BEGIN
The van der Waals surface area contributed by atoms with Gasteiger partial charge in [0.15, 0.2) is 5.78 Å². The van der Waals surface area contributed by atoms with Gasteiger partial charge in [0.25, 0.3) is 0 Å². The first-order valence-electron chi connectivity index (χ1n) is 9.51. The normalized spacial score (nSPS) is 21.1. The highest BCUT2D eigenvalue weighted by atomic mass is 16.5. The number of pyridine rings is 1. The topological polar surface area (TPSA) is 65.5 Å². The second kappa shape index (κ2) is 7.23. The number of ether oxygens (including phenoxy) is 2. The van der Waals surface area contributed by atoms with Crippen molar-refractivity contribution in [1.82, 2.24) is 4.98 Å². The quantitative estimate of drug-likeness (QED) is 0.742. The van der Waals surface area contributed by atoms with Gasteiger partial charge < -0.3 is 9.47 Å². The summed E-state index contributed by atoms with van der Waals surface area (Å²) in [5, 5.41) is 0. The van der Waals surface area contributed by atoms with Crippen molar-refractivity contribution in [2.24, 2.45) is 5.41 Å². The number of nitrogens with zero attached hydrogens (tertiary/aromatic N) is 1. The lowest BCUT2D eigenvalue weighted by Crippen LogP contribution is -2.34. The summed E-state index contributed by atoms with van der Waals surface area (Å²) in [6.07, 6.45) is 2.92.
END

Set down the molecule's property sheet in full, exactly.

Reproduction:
The van der Waals surface area contributed by atoms with Gasteiger partial charge in [0.15, 0.2) is 5.78 Å². The van der Waals surface area contributed by atoms with Gasteiger partial charge in [0.25, 0.3) is 0 Å². The first-order valence-electron chi connectivity index (χ1n) is 9.51. The normalized spacial score (nSPS) is 21.1. The highest BCUT2D eigenvalue weighted by atomic mass is 16.5. The number of pyridine rings is 1. The topological polar surface area (TPSA) is 65.5 Å². The second kappa shape index (κ2) is 7.23. The number of ether oxygens (including phenoxy) is 2. The van der Waals surface area contributed by atoms with Crippen molar-refractivity contribution in [1.82, 2.24) is 4.98 Å². The quantitative estimate of drug-likeness (QED) is 0.742. The van der Waals surface area contributed by atoms with Gasteiger partial charge < -0.3 is 9.47 Å². The summed E-state index contributed by atoms with van der Waals surface area (Å²) in [5, 5.41) is 0. The van der Waals surface area contributed by atoms with Crippen molar-refractivity contribution in [2.24, 2.45) is 5.41 Å². The number of nitrogens with zero attached hydrogens (tertiary/aromatic N) is 1. The lowest BCUT2D eigenvalue weighted by Crippen LogP contribution is -2.34. The summed E-state index contributed by atoms with van der Waals surface area (Å²) in [6.07, 6.45) is 2.92.